Childcare

Your toddler can benefit in a big way from childcare. You and your child carer will first need to agree on your toddler’s safety, continuity of care, and activities. That way, you’re happier with your choice of childcare, and your toddler can know what to expect even when they’re not with you. You might find that continuity of care is the toughest target to achieve, so here you’ll find some tips for you if your family helps to look after your toddler as well as an expert view on making rules for your kids.

Safety first

A major consideration when choosing a carer or care setting is safety. Registered settings like childminders and nurseries will be well aware of safety issues. But if your child is going to be cared for by a relative or someone who has not had children of their own, their home may not be child friendly and you’ll need to work with them to make sure that it’s safe.

Childcare checklist

Probably the simplest and cheapest childcare option is to arrange for a neighbour or someone in the family to look after your tot. Many people spread the childcare around: so your tot could be looked after by several different people during the week.

Sharing the childcare around other mothers in the neighbourhood can help pre-school children become confident in different surroundings. It can also help you get some much needed free time to do something other than look after your little one.

Useful points to cover with relatives and friends

  • The food and drink your little one needs (plus how to feed him or her).
  • The best place for your toddler to sleep – and how much sleep he or she will need throughout the day.
  • The stage and age of potty training that your tot has reached.
  • Contact details in case of everyday problems or emergencies.
  • Any specific rules or boundaries that you’re trying to teach your toddler.

There are many different kinds of registered or formal childcare. You will most likely have to pay for registered childcare, but there are various sources of financial help available. One Parent Families Scotland provides a useful Childcare factsheet on the types of registered childcare available.

Useful questions to ask a childminder or nursery

  • How many children do you look after and how much individual attention can you give my child?
  • What will my tot’s daily routine be?
  • What food and drink will you provide?
  • Do you organise regular outings to the park?
  • How do you handle discipline?
  • When was your last Care Commission inspection? What were the results? (Question for nurseries.)

You can find more useful information about choosing a childminder on the Scottish Childminding Association (SCMA) website.

Ease them into it

Some children cheerfully cope with being away from their parents but others are clingier. A little preparation pays off.

  • Some children cheerfully cope with being away from their parents but others are clingier. A little preparation pays off.
  • Don’t spring a new care arrangement on your tot. Talk about it beforehand.
  • Visit your chosen care option several times before the first day or, if your care giver will be looking after your tot at home, get him or her over to work with you for a day or two first.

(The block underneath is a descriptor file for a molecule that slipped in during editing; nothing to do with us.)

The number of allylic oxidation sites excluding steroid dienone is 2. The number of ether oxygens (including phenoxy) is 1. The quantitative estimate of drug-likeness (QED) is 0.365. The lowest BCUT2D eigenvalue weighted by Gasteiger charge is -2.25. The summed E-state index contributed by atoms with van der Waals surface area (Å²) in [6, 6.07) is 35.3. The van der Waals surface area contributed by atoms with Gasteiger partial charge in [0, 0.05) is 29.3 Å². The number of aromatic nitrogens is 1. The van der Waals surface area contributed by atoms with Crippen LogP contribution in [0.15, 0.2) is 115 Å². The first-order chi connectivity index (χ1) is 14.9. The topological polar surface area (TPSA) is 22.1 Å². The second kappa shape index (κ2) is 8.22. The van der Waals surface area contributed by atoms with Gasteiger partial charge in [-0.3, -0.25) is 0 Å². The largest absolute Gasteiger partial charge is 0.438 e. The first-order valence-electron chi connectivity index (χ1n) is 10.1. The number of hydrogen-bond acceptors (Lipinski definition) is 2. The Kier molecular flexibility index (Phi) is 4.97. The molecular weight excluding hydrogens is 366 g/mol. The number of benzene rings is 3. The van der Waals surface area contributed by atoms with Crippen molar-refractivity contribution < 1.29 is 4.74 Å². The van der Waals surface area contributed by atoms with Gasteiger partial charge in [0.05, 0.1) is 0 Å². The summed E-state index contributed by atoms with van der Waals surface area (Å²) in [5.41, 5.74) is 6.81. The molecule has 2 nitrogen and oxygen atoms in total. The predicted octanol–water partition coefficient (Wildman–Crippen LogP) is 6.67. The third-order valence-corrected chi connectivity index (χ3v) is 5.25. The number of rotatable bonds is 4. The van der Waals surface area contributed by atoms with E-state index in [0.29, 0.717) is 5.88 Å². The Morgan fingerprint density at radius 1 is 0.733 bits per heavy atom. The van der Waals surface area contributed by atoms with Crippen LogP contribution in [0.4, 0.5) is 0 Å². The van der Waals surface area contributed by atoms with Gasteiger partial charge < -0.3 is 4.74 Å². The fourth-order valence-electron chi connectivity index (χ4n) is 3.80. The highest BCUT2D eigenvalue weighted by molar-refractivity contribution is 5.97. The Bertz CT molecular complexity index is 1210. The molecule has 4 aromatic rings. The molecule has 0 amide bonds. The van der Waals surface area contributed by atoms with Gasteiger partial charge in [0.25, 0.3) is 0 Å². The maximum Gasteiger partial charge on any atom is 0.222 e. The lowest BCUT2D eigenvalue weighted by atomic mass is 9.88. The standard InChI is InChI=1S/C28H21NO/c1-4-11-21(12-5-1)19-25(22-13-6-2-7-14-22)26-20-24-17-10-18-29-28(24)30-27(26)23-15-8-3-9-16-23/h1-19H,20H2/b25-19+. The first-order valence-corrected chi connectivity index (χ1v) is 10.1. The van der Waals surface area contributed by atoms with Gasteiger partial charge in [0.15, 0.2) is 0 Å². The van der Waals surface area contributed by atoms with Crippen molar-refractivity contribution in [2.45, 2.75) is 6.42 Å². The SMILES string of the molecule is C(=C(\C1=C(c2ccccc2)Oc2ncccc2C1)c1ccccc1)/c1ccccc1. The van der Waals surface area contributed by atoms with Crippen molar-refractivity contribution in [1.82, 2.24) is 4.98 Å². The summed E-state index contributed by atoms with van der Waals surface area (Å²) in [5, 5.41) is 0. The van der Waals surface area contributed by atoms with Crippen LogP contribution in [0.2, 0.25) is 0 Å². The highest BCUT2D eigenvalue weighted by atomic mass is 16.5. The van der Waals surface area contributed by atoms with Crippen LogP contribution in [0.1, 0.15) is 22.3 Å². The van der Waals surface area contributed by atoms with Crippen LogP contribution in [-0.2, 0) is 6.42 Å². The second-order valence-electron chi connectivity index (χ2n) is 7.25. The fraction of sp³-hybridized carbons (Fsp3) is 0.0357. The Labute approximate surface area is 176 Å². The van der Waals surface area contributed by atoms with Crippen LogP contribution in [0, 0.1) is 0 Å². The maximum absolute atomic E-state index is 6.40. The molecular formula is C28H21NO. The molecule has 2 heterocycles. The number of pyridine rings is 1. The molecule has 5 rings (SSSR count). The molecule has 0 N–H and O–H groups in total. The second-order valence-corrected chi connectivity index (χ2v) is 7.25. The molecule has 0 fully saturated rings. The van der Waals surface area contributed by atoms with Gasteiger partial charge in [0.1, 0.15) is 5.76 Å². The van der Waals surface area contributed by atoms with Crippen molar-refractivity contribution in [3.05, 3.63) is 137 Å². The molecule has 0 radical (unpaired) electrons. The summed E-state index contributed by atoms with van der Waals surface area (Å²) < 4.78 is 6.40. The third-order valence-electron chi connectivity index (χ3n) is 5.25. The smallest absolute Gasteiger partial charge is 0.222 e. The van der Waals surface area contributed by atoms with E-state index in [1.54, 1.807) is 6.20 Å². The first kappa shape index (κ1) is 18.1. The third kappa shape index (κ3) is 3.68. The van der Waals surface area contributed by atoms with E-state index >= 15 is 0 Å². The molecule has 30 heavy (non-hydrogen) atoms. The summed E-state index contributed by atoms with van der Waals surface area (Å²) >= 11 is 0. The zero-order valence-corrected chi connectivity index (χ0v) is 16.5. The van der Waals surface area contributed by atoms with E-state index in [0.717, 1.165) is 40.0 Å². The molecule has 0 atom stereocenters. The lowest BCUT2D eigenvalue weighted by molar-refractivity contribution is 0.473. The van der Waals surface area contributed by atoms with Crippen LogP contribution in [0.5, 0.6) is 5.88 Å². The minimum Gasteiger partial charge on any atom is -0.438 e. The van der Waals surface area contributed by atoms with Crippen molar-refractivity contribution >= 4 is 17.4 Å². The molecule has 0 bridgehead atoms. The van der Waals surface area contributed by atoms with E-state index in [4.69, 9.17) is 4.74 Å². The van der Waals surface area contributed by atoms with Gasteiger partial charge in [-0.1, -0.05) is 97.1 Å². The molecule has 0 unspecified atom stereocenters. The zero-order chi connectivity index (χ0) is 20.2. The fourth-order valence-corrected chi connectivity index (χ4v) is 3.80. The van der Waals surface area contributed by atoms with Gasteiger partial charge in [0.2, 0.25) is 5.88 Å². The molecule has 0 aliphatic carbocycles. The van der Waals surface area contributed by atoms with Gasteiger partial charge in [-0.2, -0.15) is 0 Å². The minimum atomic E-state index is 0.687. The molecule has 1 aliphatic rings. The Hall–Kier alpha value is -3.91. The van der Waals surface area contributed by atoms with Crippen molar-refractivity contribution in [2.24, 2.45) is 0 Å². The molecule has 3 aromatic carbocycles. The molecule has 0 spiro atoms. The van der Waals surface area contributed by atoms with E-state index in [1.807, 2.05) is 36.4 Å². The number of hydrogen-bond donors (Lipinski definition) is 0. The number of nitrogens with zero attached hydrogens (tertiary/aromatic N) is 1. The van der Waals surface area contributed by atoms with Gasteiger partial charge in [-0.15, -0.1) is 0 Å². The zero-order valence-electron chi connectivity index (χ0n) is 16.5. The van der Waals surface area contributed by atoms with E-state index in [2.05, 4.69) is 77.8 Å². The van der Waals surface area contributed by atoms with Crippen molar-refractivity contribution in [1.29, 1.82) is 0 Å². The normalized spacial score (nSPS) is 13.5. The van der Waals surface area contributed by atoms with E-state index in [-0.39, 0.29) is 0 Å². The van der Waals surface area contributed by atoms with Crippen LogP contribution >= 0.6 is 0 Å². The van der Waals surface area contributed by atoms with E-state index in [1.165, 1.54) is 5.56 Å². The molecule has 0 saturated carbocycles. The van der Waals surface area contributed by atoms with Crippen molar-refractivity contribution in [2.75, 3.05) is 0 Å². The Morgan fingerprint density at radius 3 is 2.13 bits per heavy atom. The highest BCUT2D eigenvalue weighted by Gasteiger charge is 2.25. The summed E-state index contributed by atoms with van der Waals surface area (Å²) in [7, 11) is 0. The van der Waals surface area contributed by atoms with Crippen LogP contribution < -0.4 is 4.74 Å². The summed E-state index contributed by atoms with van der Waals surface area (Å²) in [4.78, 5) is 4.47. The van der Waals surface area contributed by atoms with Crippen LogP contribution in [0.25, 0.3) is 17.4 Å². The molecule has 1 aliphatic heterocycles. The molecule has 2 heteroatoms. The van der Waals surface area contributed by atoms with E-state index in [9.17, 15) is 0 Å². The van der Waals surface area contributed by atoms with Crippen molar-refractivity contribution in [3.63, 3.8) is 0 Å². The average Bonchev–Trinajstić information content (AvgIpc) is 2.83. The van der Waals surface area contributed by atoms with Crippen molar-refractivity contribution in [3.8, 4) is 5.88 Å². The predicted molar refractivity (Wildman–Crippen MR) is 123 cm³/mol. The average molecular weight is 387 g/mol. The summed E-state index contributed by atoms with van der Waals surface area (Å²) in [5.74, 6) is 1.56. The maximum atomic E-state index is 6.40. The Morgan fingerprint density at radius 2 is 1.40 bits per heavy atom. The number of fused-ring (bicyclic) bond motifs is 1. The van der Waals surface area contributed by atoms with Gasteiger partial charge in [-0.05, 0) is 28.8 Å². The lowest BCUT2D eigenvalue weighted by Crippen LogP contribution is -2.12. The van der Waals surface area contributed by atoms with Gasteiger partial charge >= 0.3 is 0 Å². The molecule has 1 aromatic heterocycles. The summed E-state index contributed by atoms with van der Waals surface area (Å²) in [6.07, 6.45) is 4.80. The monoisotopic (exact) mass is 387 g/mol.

• Show your little one that you like and trust your new care giver.
  • Don’t slip away without saying anything, otherwise your child might panic and get upset. Give them a hug and a kiss before you go.
  • Tell them when you’ll see them again, like ‘after lunch’ or ‘when you’ve been to the park’, and then say a clear ‘bye-bye’.
  • Don’t be late collecting your child.
  • Allow time for settling in. But if your child is still very upset after several weeks, you might consider talking it over with the nursery’s staff, your GP or health visitor.

Hot tip!

If your child is being cared for away from home let them take something familiar with them, like a photo book of family and friends or their favourite toy.

Tips for you if your family helps to look after your toddler

What’s the situation: "My mum looks after Caitlin two days a week. I’ve told mum that I don’t want her to have sweets, but she insists that a few chocolate buttons won’t do any harm. What can I do?" Mary

  • Tell your mum to start with how much you appreciate her looking after Caitlin and what it means to you both.
  • Explain honestly and clearly why it is important to you that she doesn’t give her sweets and that you no longer want her to do so.
  • Find out why she wants to give her buttons – usually it’s a sign of affection or a special treat – and agree between you something that she could give her instead that you are all happy with.

What can I do: being looked after by a family member can offer great continuity and familiarity for your child but it does make it harder to address things like this.

Making rules for your kids: an expert view

What makes rules work? Make rules about things that really matter, and then ensure you stick to the rules you do make. It is also important that other people who spend time with the children use the same rules. If mum says it’s ok, why should Dad or Gran make a fuss? It means the rule is flexible and so the children will try to bend it.

It’s important to: "agree the rules with partners and grannies and other carers and then stick to them. Don’t undermine each other or the children will undermine you all!"
Christine Puckering, Department of Child and Adolescent Psychiatry, Glasgow University

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Last updated: 10 December 2015
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